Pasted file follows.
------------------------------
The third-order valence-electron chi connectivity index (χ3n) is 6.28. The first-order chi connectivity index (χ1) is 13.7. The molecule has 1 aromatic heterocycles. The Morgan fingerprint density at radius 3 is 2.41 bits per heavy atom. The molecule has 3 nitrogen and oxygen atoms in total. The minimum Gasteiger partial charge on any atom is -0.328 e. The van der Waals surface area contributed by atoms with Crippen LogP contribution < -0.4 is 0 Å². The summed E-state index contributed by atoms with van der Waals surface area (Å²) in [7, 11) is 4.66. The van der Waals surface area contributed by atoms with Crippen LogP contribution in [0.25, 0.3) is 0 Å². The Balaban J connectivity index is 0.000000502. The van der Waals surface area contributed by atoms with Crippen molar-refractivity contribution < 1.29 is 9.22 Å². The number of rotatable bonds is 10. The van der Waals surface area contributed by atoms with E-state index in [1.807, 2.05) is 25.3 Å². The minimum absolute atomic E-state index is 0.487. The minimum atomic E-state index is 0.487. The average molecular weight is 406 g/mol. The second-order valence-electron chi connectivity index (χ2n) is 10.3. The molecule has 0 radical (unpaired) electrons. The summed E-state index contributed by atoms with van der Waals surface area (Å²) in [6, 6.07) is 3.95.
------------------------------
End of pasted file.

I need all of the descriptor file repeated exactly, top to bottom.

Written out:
The third-order valence-electron chi connectivity index (χ3n) is 6.28. The first-order chi connectivity index (χ1) is 13.7. The molecule has 1 aromatic heterocycles. The Morgan fingerprint density at radius 3 is 2.41 bits per heavy atom. The molecule has 3 nitrogen and oxygen atoms in total. The minimum Gasteiger partial charge on any atom is -0.328 e. The van der Waals surface area contributed by atoms with Crippen LogP contribution < -0.4 is 0 Å². The summed E-state index contributed by atoms with van der Waals surface area (Å²) in [7, 11) is 4.66. The van der Waals surface area contributed by atoms with Crippen LogP contribution in [0.25, 0.3) is 0 Å². The Balaban J connectivity index is 0.000000502. The van der Waals surface area contributed by atoms with Crippen molar-refractivity contribution < 1.29 is 9.22 Å². The number of rotatable bonds is 10. The van der Waals surface area contributed by atoms with E-state index in [1.807, 2.05) is 25.3 Å². The minimum absolute atomic E-state index is 0.487. The minimum atomic E-state index is 0.487. The average molecular weight is 406 g/mol. The second-order valence-electron chi connectivity index (χ2n) is 10.3. The molecule has 0 radical (unpaired) electrons. The summed E-state index contributed by atoms with van der Waals surface area (Å²) in [6, 6.07) is 3.95.